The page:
A Ukrainian deminer, left, holds a mine detector as he listens to a Cambodian demining expert, right, during a training session in Preytotoeung village, Battambang province, Cambodia (Heng Sinith/AP)
19 January 2023

Ukrainians learn mine-clearing skills from Cambodian experts

19 January 2023

Experts in landmine-plagued Cambodia have been teaching clearing skills to Ukrainian soldiers.

They hope their decades of experience will help the Europeans in their efforts to remove Russian mines at home.

Wearing protective armour, helmets and visors, the group of 15 Ukrainians was walked through a minefield being actively cleared on Thursday.

They were guided along cleared routes through a former battlefield in the north-west Battambang province by trainers with the Cambodian Mine Action Centre (Cmac), a government agency overseeing the clearing of landmines and unexploded ordnance in the country.

Captain Arsenii Diadchenko, who led the Ukrainians, said the training has so far been “quick and fast” with some good lessons.

“It will be very helpful in clearing our area of Russian mines,” he told reporters on the sidelines of the exercise.

Cambodia is still littered with mines after three decades of war and internal conflicts, which ended in 1998, with an estimated four to six million unexploded devices still uncleared.

The NGO Landmine Monitor in its 2022 report listed Cambodia and Ukraine among the nine countries with “massive” mine contamination, meaning they had more than 38.6 square miles of uncleared fields.

In Cambodia’s case there were more than 276 square miles of uncleared fields, while the NGO has been unable to reliably verify the extent of the contamination in Ukraine.

Russia, following its invasion of Ukraine, and Myanmar are the only two states with documented new use of landmines in 2022, according to Landmine Monitor, while non-state armed groups have also been confirmed to be using them in at least five countries.

While Ukraine is new to demining, the problem has beset Cambodia for so long that it transcends generations.

Since the end of the fighting, some 20,000 people have been killed in Cambodia by mines and unexploded munitions and about another 45,000 have been hurt.

Thanks to the demining and educational efforts, however, the average annual death toll has dropped from several thousand to fewer than 100.

Cambodian deminers are among the world’s most experienced and several thousand have been sent in the past decade under UN auspices to work in Africa and the Middle East.

Cambodian trainer Voeun Chhorvy, 23, has only been clearing minefields for a year but learned her skills from her father, who was also a deminer.

The Cmac expert told reporters she is “proud that I can show what I have learned” to the Ukrainians.

“I’m happy that I could share my experience with them,” she said.

Japan’s Sato Motoyuki, a professor at Tohoku University who has been working on innovations with ground-penetrating radar, was also on hand to coach the Ukrainians on using the Advanced Landmine Imaging System (Alis) he developed in his lab.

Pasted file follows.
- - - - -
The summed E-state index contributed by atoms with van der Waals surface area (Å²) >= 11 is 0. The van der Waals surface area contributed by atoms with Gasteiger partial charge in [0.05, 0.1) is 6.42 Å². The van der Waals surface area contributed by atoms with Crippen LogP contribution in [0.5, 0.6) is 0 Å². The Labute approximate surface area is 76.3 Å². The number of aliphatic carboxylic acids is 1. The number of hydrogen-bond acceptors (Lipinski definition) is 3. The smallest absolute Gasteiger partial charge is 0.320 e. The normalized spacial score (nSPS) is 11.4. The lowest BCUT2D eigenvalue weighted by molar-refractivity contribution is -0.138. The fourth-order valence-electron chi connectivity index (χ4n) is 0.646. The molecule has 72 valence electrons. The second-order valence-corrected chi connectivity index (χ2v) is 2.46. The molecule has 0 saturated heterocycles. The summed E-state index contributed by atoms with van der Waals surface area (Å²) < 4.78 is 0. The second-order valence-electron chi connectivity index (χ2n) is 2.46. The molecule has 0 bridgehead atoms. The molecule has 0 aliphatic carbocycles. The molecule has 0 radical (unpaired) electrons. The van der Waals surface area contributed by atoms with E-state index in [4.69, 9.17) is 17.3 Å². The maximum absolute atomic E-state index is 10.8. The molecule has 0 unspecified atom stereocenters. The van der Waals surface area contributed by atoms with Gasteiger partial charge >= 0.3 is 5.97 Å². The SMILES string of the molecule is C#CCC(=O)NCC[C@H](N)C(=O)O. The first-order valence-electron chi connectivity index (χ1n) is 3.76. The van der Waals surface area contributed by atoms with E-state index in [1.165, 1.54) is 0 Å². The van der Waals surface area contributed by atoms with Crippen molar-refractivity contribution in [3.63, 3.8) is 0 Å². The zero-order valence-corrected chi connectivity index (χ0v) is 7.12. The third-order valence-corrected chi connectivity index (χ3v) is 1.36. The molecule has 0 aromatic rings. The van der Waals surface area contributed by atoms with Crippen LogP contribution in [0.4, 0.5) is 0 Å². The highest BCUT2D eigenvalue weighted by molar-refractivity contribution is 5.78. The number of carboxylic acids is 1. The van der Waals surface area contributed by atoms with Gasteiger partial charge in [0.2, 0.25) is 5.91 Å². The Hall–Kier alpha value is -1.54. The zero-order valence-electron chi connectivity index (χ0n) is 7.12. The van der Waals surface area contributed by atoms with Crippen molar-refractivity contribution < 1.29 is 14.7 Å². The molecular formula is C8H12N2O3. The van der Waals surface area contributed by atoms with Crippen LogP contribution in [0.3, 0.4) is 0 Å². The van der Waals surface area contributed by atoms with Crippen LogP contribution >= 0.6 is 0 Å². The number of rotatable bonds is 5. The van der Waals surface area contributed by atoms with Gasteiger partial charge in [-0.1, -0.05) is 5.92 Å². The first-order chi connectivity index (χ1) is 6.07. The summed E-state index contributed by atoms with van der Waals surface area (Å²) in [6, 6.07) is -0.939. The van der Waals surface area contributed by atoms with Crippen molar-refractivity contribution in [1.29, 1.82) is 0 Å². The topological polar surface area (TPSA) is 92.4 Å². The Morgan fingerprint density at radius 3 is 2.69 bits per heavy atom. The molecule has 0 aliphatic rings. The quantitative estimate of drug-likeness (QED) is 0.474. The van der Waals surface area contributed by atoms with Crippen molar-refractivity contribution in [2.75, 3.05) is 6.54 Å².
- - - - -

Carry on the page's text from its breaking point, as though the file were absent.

The handheld device consists of a metal detector with an integrated ground-penetrating radar which can help deminers detect and identify buried mines.

He said the soil conditions in Ukraine and Cambodia are very different but he has not yet been able to organise travel to Ukraine to train deminers there. He hopes the Ukrainians will learn enough in Cambodia to be able to use the devices effectively at home.

“After they learn the very basic operation of Alis, I think they also can think about how they can apply it in a Ukraine minefield,” he said.

The Ukrainian team arrived in Cambodia on Monday and have been receiving training all week from the Cambodian deminers in a programme supported by the Japan International Co-operation Agency.

Cambodian Prime Minister Hun Sen pledged in a telephone conversation with Ukrainian President Volodymyr Zelensky in November to send Cambodian demining experts to help train their Ukrainian counterparts.

Hun Sen has said the Cambodian deminers will be sent to Poland, a staging ground for much assistance to Ukraine, but the number of deminers to be sent and their destination have not been finalised.

The offer came after Hun Sen, in an unusual move for a nation which usually aligns itself with Russia and China, condemned Moscow’s invasion of Ukraine, saying: “Cambodia is always against any country that invades another country.”

Cambodia was one of nearly 100 UN member countries to co-sponsor a resolution condemning Russia’s invasion.

Several other countries, including the US and Germany, have already provided Ukraine with demining assistance.

After their training in Battambang province, the Ukrainian team is to travel to Siem Reap province, home to Cambodia’s famous Angkor temples, to tour a museum dedicated to land mines and unexploded ordnance before they return home.

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